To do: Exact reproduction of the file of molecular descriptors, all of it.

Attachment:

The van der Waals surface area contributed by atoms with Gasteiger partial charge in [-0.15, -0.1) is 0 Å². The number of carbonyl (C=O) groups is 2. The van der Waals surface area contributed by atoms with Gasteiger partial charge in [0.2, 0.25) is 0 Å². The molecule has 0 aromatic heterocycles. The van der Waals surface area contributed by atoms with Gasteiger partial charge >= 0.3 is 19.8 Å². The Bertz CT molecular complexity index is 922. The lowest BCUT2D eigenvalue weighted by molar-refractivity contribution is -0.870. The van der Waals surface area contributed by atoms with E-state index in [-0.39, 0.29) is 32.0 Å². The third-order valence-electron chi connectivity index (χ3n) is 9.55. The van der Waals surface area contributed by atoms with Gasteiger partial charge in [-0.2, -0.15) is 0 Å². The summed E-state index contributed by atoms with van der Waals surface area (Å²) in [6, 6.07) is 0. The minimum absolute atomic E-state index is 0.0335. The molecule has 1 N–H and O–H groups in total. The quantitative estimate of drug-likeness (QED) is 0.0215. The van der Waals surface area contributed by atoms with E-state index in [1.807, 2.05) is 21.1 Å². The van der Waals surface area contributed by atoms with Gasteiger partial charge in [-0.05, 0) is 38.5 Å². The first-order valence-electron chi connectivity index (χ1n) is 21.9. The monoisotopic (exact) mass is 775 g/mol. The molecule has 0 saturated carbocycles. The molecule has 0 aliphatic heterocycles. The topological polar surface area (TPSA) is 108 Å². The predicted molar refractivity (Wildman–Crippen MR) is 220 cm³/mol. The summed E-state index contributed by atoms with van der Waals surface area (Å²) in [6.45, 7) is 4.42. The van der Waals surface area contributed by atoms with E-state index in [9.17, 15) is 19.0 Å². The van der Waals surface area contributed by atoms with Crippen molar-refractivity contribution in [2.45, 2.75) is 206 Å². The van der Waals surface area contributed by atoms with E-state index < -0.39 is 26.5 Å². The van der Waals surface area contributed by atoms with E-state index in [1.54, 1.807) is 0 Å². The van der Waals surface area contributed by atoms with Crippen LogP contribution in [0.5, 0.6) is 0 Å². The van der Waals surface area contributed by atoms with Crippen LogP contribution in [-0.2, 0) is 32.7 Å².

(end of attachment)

The van der Waals surface area contributed by atoms with Gasteiger partial charge in [-0.15, -0.1) is 0 Å². The number of carbonyl (C=O) groups is 2. The van der Waals surface area contributed by atoms with Gasteiger partial charge in [0.2, 0.25) is 0 Å². The molecule has 0 aromatic heterocycles. The van der Waals surface area contributed by atoms with Gasteiger partial charge >= 0.3 is 19.8 Å². The Bertz CT molecular complexity index is 922. The lowest BCUT2D eigenvalue weighted by molar-refractivity contribution is -0.870. The van der Waals surface area contributed by atoms with E-state index in [-0.39, 0.29) is 32.0 Å². The third-order valence-electron chi connectivity index (χ3n) is 9.55. The van der Waals surface area contributed by atoms with Gasteiger partial charge in [-0.2, -0.15) is 0 Å². The summed E-state index contributed by atoms with van der Waals surface area (Å²) in [6, 6.07) is 0. The minimum absolute atomic E-state index is 0.0335. The molecule has 1 N–H and O–H groups in total. The quantitative estimate of drug-likeness (QED) is 0.0215. The van der Waals surface area contributed by atoms with E-state index in [1.807, 2.05) is 21.1 Å². The van der Waals surface area contributed by atoms with Gasteiger partial charge in [-0.05, 0) is 38.5 Å². The first-order valence-electron chi connectivity index (χ1n) is 21.9. The monoisotopic (exact) mass is 775 g/mol. The molecule has 0 saturated carbocycles. The molecule has 0 aliphatic heterocycles. The topological polar surface area (TPSA) is 108 Å². The predicted molar refractivity (Wildman–Crippen MR) is 220 cm³/mol. The summed E-state index contributed by atoms with van der Waals surface area (Å²) in [6.45, 7) is 4.42. The van der Waals surface area contributed by atoms with E-state index in [9.17, 15) is 19.0 Å². The van der Waals surface area contributed by atoms with Crippen molar-refractivity contribution in [2.45, 2.75) is 206 Å². The van der Waals surface area contributed by atoms with E-state index < -0.39 is 26.5 Å². The van der Waals surface area contributed by atoms with E-state index in [1.54, 1.807) is 0 Å². The van der Waals surface area contributed by atoms with Crippen LogP contribution in [0.5, 0.6) is 0 Å². The van der Waals surface area contributed by atoms with Crippen LogP contribution in [-0.2, 0) is 32.7 Å².